‘The new normal’, ‘extra-ordinary times’, ‘lockdown’ and ‘covidiot’ are but a few new expressions and words that have entered the English lexicon on a more frequent basis since the onslaught of the Corona Virus in the world from early 2020. However, one that I have encountered frequently, indeed either because I have used it myself, or others have inflicted it upon me, is ‘pivot’.
Typically ‘pivot’ in this context is attempting to use a softer language to describe a change in direction from a previous thought pattern or way of working or learning. As one can imagine, the amount of pivots that we as a society have to engage in over the last 8 months have been substantial, from making sure you have your car keys, wallet, phone and mask, to giving people on the street a wide birth of over 1.5m when encountering them walking in the opposite direction.
MIS as a community has also had several pivots to contend with. Just a few weeks ago we embarked upon a major challenge of running a Parent-Teacher-Conference for all students resulting in over 5000 individual appointments with teachers all taking place on a new platform using technology that both the parent community and the teachers were unfamiliar with. However, the feedback received from the community has been overwhelmingly positive, in fact one of my favourite comments was ‘…if there is one positive to come from Corona this technique of PTC is it…’. With such a response MIS has no doubt performed a successful pivot and this will in all likely change and disrupt how future conferences are approached and accessed by the community.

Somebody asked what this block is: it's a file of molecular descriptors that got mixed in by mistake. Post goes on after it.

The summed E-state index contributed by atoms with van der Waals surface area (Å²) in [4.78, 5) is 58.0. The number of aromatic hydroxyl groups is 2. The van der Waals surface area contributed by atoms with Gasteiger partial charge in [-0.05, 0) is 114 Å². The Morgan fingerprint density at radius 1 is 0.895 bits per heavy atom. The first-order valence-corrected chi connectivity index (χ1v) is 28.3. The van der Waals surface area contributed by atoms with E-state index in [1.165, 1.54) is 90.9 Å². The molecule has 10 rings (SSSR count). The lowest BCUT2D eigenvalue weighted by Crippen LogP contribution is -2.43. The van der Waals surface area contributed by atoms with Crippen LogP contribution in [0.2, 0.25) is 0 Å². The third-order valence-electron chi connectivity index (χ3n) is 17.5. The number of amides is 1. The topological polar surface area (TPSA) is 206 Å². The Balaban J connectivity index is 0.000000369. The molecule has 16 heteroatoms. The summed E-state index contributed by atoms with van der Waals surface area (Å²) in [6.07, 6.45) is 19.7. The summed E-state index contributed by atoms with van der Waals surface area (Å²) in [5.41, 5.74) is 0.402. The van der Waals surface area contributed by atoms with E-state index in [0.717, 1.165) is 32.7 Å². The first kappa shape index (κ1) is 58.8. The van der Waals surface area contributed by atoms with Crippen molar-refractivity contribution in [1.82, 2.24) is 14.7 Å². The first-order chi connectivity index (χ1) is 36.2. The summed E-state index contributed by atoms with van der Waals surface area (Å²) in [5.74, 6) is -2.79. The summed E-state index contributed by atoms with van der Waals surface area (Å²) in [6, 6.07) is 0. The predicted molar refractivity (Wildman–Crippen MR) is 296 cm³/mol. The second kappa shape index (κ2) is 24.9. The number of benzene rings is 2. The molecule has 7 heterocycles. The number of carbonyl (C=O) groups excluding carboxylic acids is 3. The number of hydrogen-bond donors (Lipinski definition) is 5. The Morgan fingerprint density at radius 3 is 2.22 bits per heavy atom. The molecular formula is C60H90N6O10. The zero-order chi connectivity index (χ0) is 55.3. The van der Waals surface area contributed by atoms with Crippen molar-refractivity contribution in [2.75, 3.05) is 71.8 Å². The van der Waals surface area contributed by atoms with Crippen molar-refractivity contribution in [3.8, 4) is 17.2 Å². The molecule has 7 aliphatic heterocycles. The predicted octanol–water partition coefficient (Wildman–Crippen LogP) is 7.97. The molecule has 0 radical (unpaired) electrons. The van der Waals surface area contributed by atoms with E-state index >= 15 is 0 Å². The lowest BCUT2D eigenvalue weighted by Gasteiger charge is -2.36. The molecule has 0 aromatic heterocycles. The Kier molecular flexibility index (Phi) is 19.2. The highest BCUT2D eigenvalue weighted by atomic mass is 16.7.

After analysing the feedback and the approach of all factors that led to the virtual PTCs success, whilst also acknowledging where it could be further improved, I began to reflect why we as a community were able to pull it off. We are of course more experienced and accustomed to this genre of change given the current climate, but we are also a community of Risk-Takers. Many of us having left our home countries to seek opportunity, adventure and learn more about the world beyond our homes. Others have chosen to educate in a language foreign to one’s mother tongue to allow for personal growth into a more global way of thinking and seeing.
This makes me feel positive about the pathway forward for us as a community, but more precisely for the students we serve. The more we can model these behaviours with confidence and courage the more our children/students will do so too, with the auxiliary arms of intelligence and knowledge to master whatever new skills that will need to be inhabited on a frequent basis as the world matures.
We at MIS focus a lot, these days, on ‘pivots’ where we try to improve the status quo whilst also dealing with the strict arrangements put in place by the regional governments to keep us all safe. From ensuring that the queue is not too long in the morning for temperature checks to how to organise the potential visit of St Nicholas this early December!
Others have chosen to educate in a language foreign to one’s mother tongue to allow for personal growth into a more global way of thinking and seeing.
I am convinced that MIS is prepared technically for the challenges that may lay in front of us this winter and our students will emerge from these challenging times more dexterous, courageous and proud of their multiple achievements.
Whilst parts of the world battle with simple decorum and rational arguments, future ready MIS community thinkers will be ready to guide them towards less confrontational paths and help them pivot to better and more successful pathways.
Director of Learning Technologies